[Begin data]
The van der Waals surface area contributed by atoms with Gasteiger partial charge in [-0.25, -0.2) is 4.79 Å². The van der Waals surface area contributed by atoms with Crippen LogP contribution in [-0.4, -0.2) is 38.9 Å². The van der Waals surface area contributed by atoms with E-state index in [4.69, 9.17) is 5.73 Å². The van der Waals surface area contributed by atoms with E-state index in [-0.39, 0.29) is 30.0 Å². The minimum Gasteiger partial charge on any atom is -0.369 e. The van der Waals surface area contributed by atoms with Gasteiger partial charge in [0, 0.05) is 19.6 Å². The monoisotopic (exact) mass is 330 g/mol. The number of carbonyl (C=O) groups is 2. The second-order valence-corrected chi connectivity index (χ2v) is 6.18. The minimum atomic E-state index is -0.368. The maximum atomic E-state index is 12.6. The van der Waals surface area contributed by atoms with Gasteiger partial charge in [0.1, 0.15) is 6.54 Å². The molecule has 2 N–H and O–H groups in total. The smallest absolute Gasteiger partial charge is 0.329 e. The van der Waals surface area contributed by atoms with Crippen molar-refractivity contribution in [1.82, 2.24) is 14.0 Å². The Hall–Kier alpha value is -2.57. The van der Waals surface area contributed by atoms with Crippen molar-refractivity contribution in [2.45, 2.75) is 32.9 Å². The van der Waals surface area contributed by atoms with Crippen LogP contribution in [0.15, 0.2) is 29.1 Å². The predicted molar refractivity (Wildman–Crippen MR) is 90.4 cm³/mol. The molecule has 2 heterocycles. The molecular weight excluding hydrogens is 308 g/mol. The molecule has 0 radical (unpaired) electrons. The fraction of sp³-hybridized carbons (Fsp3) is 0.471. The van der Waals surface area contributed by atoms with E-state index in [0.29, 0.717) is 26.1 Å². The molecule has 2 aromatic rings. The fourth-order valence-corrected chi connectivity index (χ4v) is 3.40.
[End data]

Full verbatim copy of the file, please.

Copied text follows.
The van der Waals surface area contributed by atoms with Gasteiger partial charge in [-0.25, -0.2) is 4.79 Å². The van der Waals surface area contributed by atoms with Crippen LogP contribution in [-0.4, -0.2) is 38.9 Å². The van der Waals surface area contributed by atoms with E-state index in [4.69, 9.17) is 5.73 Å². The van der Waals surface area contributed by atoms with E-state index in [-0.39, 0.29) is 30.0 Å². The minimum Gasteiger partial charge on any atom is -0.369 e. The van der Waals surface area contributed by atoms with Gasteiger partial charge in [0, 0.05) is 19.6 Å². The monoisotopic (exact) mass is 330 g/mol. The number of carbonyl (C=O) groups is 2. The second-order valence-corrected chi connectivity index (χ2v) is 6.18. The minimum atomic E-state index is -0.368. The maximum atomic E-state index is 12.6. The van der Waals surface area contributed by atoms with Gasteiger partial charge in [0.1, 0.15) is 6.54 Å². The molecule has 2 N–H and O–H groups in total. The smallest absolute Gasteiger partial charge is 0.329 e. The van der Waals surface area contributed by atoms with Crippen molar-refractivity contribution in [1.82, 2.24) is 14.0 Å². The Hall–Kier alpha value is -2.57. The van der Waals surface area contributed by atoms with Crippen molar-refractivity contribution in [2.45, 2.75) is 32.9 Å². The van der Waals surface area contributed by atoms with Crippen LogP contribution in [0.15, 0.2) is 29.1 Å². The predicted molar refractivity (Wildman–Crippen MR) is 90.4 cm³/mol. The molecule has 2 heterocycles. The molecular weight excluding hydrogens is 308 g/mol. The molecule has 0 radical (unpaired) electrons. The fraction of sp³-hybridized carbons (Fsp3) is 0.471. The van der Waals surface area contributed by atoms with E-state index in [0.29, 0.717) is 26.1 Å². The molecule has 2 aromatic rings. The fourth-order valence-corrected chi connectivity index (χ4v) is 3.40.